Ventricular remodeling in ischemic heart failure stratifies responders to stem cell therapy

Satsuki Yamada, D. Kent Arrell, Christian S. Rosenow, Jozef Bartunek, Atta Behfar, Andre Terzic

Research output: Contribution to journalArticlepeer-review

8 Scopus citations


Response to stem cell therapy in heart failure is heterogeneous, warranting a better understanding of outcome predictors. This study assessed left ventricular volume, a surrogate of disease severity, on cell therapy benefit. Small to large infarctions were induced in murine hearts to model moderate, advanced, and end-stage ischemic cardiomyopathy. At 1 month postinfarction, cardiomyopathic cohorts with comparable left ventricular enlargement and dysfunction were randomized 1:1 to those that either received sham treatment or epicardial delivery of cardiopoietic stem cells (CP). Progressive dilation and pump failure consistently developed in sham. In comparison, CP treatment produced significant benefit at 1 month post-therapy, albeit with an efficacy impacted by cardiomyopathic stage. Advanced ischemic cardiomyopathy was the most responsive to CP-mediated salvage, exhibiting both structural and functional restitution, with proteome deconvolution substantiating that cell therapy reversed infarction-induced remodeling of functional pathways. Moderate cardiomyopathy was less responsive to CP therapy, improving contractility but without reversing preexistent heart enlargement. In end-stage disease, CP therapy showed the least benefit. This proof-of-concept study thus demonstrates an optimal window, or “Goldilocks principle,” of left ventricular enlargement for maximized stem cell-based cardiac repair. Disease severity grading, prior to cell therapy, should be considered to inform regenerative medicine interventions.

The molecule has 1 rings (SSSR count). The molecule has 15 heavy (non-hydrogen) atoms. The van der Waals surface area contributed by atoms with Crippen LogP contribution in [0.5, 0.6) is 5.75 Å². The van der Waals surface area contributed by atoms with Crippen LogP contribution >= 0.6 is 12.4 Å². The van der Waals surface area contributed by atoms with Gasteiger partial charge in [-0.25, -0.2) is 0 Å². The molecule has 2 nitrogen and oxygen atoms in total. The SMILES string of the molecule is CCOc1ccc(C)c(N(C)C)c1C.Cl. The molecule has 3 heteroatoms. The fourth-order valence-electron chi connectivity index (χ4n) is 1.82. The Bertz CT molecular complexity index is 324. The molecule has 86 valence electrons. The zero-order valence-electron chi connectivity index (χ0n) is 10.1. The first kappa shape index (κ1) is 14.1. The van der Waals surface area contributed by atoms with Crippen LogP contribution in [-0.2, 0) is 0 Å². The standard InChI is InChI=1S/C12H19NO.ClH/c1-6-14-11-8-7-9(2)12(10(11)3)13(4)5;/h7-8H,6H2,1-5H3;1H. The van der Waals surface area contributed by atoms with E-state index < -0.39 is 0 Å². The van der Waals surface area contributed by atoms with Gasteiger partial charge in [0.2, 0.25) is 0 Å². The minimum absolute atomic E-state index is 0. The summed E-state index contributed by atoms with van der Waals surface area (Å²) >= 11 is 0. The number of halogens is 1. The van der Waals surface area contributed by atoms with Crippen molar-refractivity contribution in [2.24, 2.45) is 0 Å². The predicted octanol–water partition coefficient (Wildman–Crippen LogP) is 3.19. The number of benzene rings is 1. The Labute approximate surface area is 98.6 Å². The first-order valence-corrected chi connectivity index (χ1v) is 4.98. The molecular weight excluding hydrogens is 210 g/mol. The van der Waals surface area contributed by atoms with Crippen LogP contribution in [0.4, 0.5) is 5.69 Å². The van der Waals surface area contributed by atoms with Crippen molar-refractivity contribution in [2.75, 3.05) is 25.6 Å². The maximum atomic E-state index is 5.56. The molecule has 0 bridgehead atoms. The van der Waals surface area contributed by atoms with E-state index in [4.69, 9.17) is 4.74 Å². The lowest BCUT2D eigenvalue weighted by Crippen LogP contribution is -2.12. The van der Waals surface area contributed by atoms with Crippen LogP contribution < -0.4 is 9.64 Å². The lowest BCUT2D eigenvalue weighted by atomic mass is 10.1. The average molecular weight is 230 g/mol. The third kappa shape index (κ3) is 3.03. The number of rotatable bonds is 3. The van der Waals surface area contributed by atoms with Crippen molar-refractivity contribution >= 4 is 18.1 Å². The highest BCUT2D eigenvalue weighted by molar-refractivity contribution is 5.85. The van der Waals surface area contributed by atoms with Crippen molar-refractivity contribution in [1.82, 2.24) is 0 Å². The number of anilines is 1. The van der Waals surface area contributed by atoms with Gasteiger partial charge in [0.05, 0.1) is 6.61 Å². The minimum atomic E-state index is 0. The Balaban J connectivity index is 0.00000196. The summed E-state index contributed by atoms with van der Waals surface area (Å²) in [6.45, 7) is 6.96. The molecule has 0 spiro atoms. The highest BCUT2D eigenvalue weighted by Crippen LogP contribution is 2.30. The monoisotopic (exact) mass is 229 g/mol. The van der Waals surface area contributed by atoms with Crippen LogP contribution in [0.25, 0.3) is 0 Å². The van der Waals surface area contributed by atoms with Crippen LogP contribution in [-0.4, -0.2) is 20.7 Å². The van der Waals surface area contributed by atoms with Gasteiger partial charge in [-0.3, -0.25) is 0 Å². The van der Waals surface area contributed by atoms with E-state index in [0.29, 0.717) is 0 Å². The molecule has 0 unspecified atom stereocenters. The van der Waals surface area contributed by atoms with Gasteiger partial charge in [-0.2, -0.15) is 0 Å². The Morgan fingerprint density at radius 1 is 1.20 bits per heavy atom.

Original languageEnglish (US)
Pages (from-to)74-79
Number of pages6
JournalStem Cells Translational Medicine
Issue number1
StatePublished - Jan 1 2020


  • cardiopoiesis
  • left ventricular volume
  • myocardial infarction
  • outcome
  • proteomics
  • regenerative medicine

ASJC Scopus subject areas

  • Developmental Biology
  • Cell Biology


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